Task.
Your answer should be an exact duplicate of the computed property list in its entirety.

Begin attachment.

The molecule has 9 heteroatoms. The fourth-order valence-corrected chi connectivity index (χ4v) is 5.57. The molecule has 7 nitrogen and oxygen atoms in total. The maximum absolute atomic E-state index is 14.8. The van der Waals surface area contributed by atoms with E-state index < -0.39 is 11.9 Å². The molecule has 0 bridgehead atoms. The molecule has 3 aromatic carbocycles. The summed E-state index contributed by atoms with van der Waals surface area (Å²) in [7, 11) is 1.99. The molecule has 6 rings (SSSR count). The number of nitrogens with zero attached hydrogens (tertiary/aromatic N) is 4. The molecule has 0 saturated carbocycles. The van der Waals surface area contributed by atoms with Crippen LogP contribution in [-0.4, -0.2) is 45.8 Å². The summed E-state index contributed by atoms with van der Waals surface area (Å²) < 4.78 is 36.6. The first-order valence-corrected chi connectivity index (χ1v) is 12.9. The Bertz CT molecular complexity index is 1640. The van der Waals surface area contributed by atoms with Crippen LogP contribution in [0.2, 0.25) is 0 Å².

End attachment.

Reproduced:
The molecule has 9 heteroatoms. The fourth-order valence-corrected chi connectivity index (χ4v) is 5.57. The molecule has 7 nitrogen and oxygen atoms in total. The maximum absolute atomic E-state index is 14.8. The van der Waals surface area contributed by atoms with E-state index < -0.39 is 11.9 Å². The molecule has 0 bridgehead atoms. The molecule has 3 aromatic carbocycles. The summed E-state index contributed by atoms with van der Waals surface area (Å²) in [7, 11) is 1.99. The molecule has 6 rings (SSSR count). The number of nitrogens with zero attached hydrogens (tertiary/aromatic N) is 4. The molecule has 0 saturated carbocycles. The van der Waals surface area contributed by atoms with Crippen LogP contribution in [-0.4, -0.2) is 45.8 Å². The summed E-state index contributed by atoms with van der Waals surface area (Å²) < 4.78 is 36.6. The first-order valence-corrected chi connectivity index (χ1v) is 12.9. The Bertz CT molecular complexity index is 1640. The van der Waals surface area contributed by atoms with Crippen LogP contribution in [0.2, 0.25) is 0 Å².